The key piece on the board is the streaming giant Netflix, which, like most of its competitors, is rushing to sign multi-year deals with the most prolific and powerful creatives in Hollywood.

Ryan Murphy and Shonda Rhimes, with deals worth US$400 million and US$150 million, are the poster-children of those deals but in fact there are a multitude of other deals on the table at Netflix.

Game of Thrones showrunners David Benioff and D.B. Weiss.

Game of Thrones showrunners David Benioff and D.B. Weiss.Credit:Invision

The streaming platform also signed multi-year, multi-project deals with Barack and Michelle Obama, Jason Bateman (Ozark), Kenya Barris (Black-ish) and Marti Noxon (Sharp Objects) in 2018, and Beyonce Knowles, Ricky Gervais, David Benioff and Dan Weiss (Game of Thrones), Patty Jenkins (Wonder Woman) and Peter Morgan (The Crown) in 2019.

This year, despite the industry-wide production slowdown triggered by the pandemic, Netflix managed to sign multi-year, multi-project deals with John Boyega (Star Wars), Charlie Brooker and Annabel Jones (Black Mirror), Guillermo del Toro and Prince Harry and Meghan Markle. (The Wales-Markles also have a deal with Spotify.)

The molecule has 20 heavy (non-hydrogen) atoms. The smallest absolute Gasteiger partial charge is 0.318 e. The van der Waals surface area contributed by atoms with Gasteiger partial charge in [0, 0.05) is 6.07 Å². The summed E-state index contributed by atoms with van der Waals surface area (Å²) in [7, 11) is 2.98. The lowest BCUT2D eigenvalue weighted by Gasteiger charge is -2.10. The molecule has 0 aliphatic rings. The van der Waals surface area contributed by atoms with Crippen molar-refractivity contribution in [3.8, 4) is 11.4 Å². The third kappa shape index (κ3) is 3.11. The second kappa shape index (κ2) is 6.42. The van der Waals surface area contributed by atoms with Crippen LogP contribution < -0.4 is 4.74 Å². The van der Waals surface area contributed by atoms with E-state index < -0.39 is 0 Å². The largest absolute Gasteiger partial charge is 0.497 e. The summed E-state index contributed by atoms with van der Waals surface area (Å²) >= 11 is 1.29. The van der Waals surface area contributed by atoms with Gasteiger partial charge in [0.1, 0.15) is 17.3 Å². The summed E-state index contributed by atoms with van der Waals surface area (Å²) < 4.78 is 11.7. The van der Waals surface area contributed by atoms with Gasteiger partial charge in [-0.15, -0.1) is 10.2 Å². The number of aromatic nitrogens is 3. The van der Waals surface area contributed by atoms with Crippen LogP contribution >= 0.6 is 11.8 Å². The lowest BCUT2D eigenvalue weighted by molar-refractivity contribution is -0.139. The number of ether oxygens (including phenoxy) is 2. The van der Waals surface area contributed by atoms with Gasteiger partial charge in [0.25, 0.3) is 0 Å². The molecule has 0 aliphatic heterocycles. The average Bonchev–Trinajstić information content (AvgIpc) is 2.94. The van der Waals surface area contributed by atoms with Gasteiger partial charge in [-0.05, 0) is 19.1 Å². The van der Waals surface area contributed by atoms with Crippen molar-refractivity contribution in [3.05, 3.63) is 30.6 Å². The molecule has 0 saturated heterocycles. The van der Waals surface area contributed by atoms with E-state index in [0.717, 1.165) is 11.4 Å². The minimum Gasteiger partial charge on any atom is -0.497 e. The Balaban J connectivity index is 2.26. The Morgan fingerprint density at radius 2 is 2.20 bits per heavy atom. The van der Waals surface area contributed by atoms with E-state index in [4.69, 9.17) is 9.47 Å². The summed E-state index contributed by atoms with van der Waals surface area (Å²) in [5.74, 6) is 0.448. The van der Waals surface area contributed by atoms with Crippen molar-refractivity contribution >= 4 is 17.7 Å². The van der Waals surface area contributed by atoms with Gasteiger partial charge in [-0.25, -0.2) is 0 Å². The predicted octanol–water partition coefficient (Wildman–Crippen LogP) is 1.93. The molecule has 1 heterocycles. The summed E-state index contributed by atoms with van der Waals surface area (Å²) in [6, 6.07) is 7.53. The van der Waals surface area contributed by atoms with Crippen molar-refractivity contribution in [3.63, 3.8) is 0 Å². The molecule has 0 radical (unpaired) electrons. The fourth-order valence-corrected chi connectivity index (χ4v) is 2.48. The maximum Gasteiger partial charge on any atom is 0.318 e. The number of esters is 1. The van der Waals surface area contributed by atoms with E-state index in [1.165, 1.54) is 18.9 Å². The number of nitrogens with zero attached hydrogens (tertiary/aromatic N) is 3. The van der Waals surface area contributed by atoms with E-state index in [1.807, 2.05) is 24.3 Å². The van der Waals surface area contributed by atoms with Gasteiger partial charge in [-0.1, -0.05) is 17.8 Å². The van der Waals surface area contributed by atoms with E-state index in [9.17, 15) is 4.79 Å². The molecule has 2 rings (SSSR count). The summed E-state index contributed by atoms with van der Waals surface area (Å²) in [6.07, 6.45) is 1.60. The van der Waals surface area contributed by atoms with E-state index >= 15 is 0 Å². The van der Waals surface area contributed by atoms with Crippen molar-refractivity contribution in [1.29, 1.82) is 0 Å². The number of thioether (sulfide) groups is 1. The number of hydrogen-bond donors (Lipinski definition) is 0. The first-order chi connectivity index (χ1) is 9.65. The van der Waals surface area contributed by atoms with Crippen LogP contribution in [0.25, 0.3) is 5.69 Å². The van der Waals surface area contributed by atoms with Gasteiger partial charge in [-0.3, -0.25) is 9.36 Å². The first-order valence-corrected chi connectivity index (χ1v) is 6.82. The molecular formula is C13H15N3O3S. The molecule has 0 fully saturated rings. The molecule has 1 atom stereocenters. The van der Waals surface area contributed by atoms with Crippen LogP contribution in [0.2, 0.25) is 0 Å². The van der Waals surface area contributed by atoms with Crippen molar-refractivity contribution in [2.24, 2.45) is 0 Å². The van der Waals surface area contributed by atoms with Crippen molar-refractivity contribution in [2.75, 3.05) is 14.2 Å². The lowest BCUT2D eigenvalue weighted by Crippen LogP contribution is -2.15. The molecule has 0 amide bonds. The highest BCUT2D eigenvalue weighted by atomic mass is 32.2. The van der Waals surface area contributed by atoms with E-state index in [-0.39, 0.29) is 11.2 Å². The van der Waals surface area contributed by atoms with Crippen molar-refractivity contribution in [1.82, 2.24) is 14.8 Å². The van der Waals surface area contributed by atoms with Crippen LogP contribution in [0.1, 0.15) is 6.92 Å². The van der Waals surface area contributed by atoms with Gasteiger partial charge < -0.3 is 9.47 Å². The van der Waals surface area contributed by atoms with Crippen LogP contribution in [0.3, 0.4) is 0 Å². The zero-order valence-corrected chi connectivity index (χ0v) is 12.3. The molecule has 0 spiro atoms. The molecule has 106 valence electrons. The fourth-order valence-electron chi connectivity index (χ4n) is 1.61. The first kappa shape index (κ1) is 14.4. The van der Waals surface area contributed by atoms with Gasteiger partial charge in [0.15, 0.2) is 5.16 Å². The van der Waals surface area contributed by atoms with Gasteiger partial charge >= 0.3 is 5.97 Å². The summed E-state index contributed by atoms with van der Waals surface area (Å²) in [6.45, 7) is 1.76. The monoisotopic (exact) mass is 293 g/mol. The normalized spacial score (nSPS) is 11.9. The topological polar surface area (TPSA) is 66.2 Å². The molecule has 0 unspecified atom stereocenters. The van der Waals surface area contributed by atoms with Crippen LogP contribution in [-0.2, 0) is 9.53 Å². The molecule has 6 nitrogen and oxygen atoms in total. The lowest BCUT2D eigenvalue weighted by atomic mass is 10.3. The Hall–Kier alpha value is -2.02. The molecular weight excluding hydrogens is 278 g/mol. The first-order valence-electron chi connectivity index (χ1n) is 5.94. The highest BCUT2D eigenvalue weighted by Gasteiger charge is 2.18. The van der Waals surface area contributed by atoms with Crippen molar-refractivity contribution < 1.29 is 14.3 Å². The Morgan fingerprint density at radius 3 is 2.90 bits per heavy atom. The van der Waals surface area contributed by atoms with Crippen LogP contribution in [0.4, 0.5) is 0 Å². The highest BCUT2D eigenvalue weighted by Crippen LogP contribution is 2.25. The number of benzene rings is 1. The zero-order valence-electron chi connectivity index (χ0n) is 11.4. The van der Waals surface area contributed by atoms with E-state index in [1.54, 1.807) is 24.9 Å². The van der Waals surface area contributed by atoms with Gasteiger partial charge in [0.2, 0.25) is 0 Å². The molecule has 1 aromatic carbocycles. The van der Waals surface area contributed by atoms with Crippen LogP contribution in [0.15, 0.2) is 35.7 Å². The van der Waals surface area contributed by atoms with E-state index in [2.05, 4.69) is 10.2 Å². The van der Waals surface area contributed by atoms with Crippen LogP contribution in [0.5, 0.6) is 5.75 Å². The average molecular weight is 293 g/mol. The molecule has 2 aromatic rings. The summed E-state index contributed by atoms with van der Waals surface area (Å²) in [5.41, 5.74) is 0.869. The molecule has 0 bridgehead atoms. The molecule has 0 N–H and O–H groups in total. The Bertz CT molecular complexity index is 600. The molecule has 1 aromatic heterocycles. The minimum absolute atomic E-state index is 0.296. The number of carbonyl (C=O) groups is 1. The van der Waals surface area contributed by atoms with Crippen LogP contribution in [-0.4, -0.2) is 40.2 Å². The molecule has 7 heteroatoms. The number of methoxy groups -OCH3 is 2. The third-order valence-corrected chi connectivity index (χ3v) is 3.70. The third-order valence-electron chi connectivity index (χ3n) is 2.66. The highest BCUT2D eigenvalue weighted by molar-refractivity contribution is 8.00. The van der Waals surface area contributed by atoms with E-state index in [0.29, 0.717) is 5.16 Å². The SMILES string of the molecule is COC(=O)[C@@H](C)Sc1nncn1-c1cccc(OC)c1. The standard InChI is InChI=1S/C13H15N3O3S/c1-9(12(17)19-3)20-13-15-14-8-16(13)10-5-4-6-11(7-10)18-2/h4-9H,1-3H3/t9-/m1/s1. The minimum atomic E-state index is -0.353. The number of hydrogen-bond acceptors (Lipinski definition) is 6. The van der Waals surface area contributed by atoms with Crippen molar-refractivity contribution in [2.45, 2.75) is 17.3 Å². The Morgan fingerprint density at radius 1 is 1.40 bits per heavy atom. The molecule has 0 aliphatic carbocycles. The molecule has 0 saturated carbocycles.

Marvel director and The Mandalorian showrunner Jon Favreau.

Marvel director and The Mandalorian showrunner Jon Favreau. Credit:Janie Barrett

Netflix is by far the most prolific player of open-chequebook politics in Hollywood, but it serves to illustrate both the extent to which studios are desperate to tie up content, and the power which has now been placed in the hands of content creators.

Some, such as Ryan, del Toro and Rhimes are well established. Others, such as the Obamas and the Wales-Markles, have virtually no production background, but have “brand” value to bring to the table.

In part Netflix is driven by a need to create a back catalogue equal to its rivals Disney+, HBO Max, Peacock and Hulu, whose platforms can leverage studio libraries that have been built over half a century, and are part of a global business now worth a reported three-quarters of a trillion dollars.

Netflix, in comparison, is relatively young and as streaming began to boom, watched as many of its most popular titles, such as Friends and The Office, were taken back by their studio owners to help power up emerging rival platforms.

In past decades there have always been a handful of prolific television producers, ranging from Aaron Spelling (Charlie’s Angels, Dynasty), in the 1970s and 1980s, to David E. Kelley (Ally McBeal, Boston Legal) in the 1990s and Jerry Bruckheimer (the CSI franchise, Without a Trace) in the 2000s.